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Volume 16, No. 4 April 9, 2018

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More Tariff Talk

A tariff is a fee assessed on imports. The tariff is a per-unit charge

that has to be paid to the government by whomever brings the
good across the border and into the country. Assuming this fee is
passed on by the importer, the impact of a tariff is to increase the
price of the commodity to the user and ultimately the consumer.
Alternatively, if such a tariff makes the imported good less price
competitive, the impact of the tariff is to reduce the quantity
demanded of the imported good.

A potential “trade war” between the US and China has been

brewing for almost a year. Only recently has this escalated and
China is important to US agriculture and to cotton. There is little
gotten increased political, industry, and media attention.
argument about that. After 3 years of decline (2013-15) in total
US exports due to sharply lower exports to China, US exports were
On March 1, President Trump announced non country specific
almost 15 million bales for the 2016 crop year and will likely do
tariffs on steel and aluminum imports. Later, by the end of March,
the same or more for the ’17 crop year. The rebound the last 2
several countries but excluding China, had successfully argued and
years has been due to higher sales to China but also—the
been granted exemption from the tariff. But China is 11th in steel
emergence of sales to mills in Vietnam; and increased sales to
and 4th in aluminum exports to the US.
mills in Indonesia, Bangladesh, and Pakistan. It is also important
and worth noting that a good share of the growth from ’15 to ’16
On March 22, President Trump announced tariffs on about $60
came about for an unusual reason—due to much higher than
billion of Chinese imports. China responded by announcing new
normal sales to mills in India. This was due to back-to-back low
tariffs on US imports including meat, fruit, nuts, and ethanol.
India production in ’15 and ’16 and low stocks.
On Tuesday last week, the US threatened to levy tariffs on more
than 1,300 Chinese products worth $50 billion. On Wednesday
April 4, China vowed tariffs targeting 106 products from the US
including cotton. On Thursday, President Trump called for
imposing an additional $100 billion in new tariffs.

It is important to point out that, for the most part, this is nothing
more than verbal sparring thus far. Still, this has increased
tensions and uncertainty in stocks and commodities markets.

Last Wednesday (April 4th), prices (Dec futures) dropped almost

200 points on the news of China imposing tariffs of 25% on a long
list of commodities including cotton. By the end of the day, prices
had recovered a good portion of the decline and have since moved
back above 78 cents.

Support at 76 cents held. For now, the market seems to be

returning to economic fundamentals and taking a wait and see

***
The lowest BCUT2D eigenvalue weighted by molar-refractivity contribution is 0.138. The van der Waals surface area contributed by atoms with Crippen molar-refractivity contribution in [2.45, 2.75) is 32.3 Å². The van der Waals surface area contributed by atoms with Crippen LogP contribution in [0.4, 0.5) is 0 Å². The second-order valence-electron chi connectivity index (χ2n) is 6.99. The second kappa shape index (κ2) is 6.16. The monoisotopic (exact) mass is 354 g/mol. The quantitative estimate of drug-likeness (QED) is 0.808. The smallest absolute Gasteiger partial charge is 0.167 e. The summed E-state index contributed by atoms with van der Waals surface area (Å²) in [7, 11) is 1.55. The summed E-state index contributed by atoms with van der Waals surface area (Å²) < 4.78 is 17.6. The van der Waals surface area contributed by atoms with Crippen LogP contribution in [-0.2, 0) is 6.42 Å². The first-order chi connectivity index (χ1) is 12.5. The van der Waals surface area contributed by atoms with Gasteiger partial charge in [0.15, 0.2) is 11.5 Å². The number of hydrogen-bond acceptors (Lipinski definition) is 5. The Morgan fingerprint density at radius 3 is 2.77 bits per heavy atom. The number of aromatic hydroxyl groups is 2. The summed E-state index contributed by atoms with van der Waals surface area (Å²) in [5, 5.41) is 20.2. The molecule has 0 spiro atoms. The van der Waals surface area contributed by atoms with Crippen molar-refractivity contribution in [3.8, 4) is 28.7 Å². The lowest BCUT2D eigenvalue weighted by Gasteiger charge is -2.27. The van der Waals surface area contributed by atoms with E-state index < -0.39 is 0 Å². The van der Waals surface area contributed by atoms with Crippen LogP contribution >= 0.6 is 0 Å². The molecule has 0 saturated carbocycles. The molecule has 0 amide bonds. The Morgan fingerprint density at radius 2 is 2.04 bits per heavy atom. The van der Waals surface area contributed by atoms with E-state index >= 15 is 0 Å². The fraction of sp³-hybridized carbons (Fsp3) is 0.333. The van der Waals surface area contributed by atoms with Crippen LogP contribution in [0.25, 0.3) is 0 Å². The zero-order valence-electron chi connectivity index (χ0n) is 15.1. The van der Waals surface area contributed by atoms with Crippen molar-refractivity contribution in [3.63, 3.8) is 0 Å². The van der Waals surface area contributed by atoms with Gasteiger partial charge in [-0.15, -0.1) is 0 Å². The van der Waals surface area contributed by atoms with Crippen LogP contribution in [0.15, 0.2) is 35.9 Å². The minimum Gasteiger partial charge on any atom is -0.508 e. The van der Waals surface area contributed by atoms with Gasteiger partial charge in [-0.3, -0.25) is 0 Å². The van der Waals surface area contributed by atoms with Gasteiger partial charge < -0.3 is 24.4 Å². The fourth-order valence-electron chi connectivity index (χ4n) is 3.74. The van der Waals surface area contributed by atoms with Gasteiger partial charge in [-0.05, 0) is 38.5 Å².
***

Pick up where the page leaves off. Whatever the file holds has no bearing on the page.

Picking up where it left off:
attitude on the tariffs issue. The initial drop in prices certainly Thus far for the 2017 crop marketing year, 17% of sales are for
sends us the signal that prices could move lower on any eventual Vietnam, 16% for China, 11% for Turkey, and 10% for Indonesia.
reality of tariffs but it’s early yet. Thus far, US sales to China are 49% of their projected total for the
2017 crop year compared to 44% last year.
World use/demand for cotton is growing/improving. Much of that
growth is mill business in China. China’s textile mill industry is
growing. They are currently in a third year of government reserve
sales. Their stocks are declining but still modest. Their production
is far less than their mill use. Their mill industry is heavily
dependent, or has been, on the US as a major import supplier. A
tariff will increase the cost of US cotton to their mills. It’s hard to
believe this is the desired impact unless they have cheaper,
alternative sources. The issue of fiber quality also comes into
play—what will be the quality of alternative sources?

This tariff talk comes at a particularly inopportune time. The

southern hemisphere crop (Brazil and Australia in particular) will
be coming available for export soon. Of course, this is always the
case this time of the year but any tariff could create opportunity
for increased market share for them.

The jury is still out on (1) whether or not all the “verbal war” will
actually result in tariffs and (2) what the impact on cotton will be.

If US sales of cotton into China decline as the result of a tariff, it is

possible that sales to mills in other countries could increase to
offset the decline in China. If other exporting countries were to
pick up the lost US market share to China, then unless those
countries production and available supply is above average, that
would only leave the door open for the US to export to the
countries being displaced by increased sales to China.

Could US export sales to China be hurt by a tariff? Yes. Could US

exports in total be hurt? That’s the bigger question and the bigger
unknown. As long as the global demand for cotton remains strong
and on the rebound, it is possible that US exports will continue to
find a home……….

But this brings up a much broader issue. China is important to the

US cotton grower. Absolutely. Shipments to China represent our
#1 use. But we have also benefited from growth in mill use in
other countries. Let’s hope this situation with China can be
resolved to the mutual benefit of both the US and China. But
longer term, let’s also work to develop and expand market
opportunities in other countries so we are not as dependent on
one country.

Professor Emeritus of Cotton Economics
229-386-3512 or 229-386-7275